Model of the Human Pancreatic β Cell
    • Abstract: Publication date: 22 March 2018
      Source:Cell, Volume 173, Issue 1
      Author(s): Jitin Singla, Kyle M. McClary, Kate L. White, Frank Alber, Andrej Sali, Raymond C. Stevens
      The construction of a predictive model of an entire eukaryotic cell that describes its dynamic structure from atomic to cellular scales is a grand challenge at the intersection of biology, chemistry, physics, and computer science. Having such a model will open new dimensions in biological research and accelerate healthcare advancements. Developing the necessary experimental and modeling methods presents abundant opportunities for a community effort to realize this goal. Here, we present a vision for creation of a spatiotemporal multi-scale model of the pancreatic β–cell, a relevant target for understanding and modulating the pathogenesis of diabetes.
      Teaser What will it take to model a cell, fully capturing its structural and functional detail and complexity' This Perspective considers how sciences and technology will need to evolve to do it.

      PubDate: 2018-04-11T14:59:47Z
       
  • Metazoan MicroRNAs
    • Abstract: Publication date: 22 March 2018
      Source:Cell, Volume 173, Issue 1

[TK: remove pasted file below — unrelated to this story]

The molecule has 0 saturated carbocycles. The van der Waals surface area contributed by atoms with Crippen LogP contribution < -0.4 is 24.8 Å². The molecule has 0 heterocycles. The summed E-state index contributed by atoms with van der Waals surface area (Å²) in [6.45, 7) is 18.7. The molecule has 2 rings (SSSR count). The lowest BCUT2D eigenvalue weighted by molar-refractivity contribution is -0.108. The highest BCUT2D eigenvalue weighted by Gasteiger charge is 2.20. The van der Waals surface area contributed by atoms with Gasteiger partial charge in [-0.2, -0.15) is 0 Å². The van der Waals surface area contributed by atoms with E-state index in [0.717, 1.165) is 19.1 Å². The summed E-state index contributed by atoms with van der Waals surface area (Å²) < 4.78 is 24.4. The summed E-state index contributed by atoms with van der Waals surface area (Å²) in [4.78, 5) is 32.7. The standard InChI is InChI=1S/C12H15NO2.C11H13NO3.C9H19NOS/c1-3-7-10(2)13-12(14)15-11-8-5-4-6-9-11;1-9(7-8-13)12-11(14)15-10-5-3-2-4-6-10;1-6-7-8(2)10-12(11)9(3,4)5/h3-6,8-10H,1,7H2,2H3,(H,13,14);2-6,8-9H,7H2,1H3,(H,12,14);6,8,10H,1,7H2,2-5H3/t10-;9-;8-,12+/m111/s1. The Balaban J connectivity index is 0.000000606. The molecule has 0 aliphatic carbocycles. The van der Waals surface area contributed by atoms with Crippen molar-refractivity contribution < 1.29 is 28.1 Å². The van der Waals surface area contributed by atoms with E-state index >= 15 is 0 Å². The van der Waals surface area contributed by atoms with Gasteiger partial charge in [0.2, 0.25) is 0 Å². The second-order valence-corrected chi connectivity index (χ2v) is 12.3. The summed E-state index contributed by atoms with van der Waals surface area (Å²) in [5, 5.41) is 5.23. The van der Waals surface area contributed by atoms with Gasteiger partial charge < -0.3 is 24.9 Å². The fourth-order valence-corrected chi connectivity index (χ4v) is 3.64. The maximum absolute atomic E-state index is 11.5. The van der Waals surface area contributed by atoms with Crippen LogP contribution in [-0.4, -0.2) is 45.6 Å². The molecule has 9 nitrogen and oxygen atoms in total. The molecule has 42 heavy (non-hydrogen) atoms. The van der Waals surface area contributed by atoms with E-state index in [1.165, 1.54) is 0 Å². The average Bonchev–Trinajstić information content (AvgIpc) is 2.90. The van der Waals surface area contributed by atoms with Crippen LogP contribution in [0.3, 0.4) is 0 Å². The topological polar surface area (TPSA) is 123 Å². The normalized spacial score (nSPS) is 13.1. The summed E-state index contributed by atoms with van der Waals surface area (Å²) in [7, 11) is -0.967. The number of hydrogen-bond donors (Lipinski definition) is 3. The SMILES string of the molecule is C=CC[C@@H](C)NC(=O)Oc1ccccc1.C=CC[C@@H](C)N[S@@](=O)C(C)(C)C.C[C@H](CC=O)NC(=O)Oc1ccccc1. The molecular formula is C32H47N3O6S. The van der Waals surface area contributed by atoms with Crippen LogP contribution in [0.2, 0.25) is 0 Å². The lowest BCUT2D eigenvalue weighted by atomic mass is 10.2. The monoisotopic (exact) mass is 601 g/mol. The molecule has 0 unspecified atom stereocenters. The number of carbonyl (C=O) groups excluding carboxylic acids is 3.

Author(s): David P. Bartel
      MicroRNAs (miRNAs) are ∼22 nt RNAs that direct posttranscriptional repression of mRNA targets in diverse eukaryotic lineages. In humans and other mammals, these small RNAs help sculpt the expression of most mRNAs. This article reviews advances in our understanding of the defining features of metazoan miRNAs and their biogenesis, genomics, and evolution. It then reviews how metazoan miRNAs are regulated, how they recognize and cause repression of their targets, and the biological functions of this repression, with a compilation of knockout phenotypes that shows that important biological functions have been identified for most of the broadly conserved miRNAs of mammals.
      Teaser MicroRNAs are pervasive sculptors of gene expression in animals. This review describes these small regulatory RNAs and their biogenesis, regulation, target recognition, mechanism of action, evolution, and biological functions.

      PubDate: 2018-04-11T14:59:47Z
       
  • Impairment of an Endothelial NAD+-H2S Signaling Network Is a Reversible
           Cause of Vascular Aging
    • Abstract: Publication date: 22 March 2018
      Source:Cell, Volume 173, Issue 1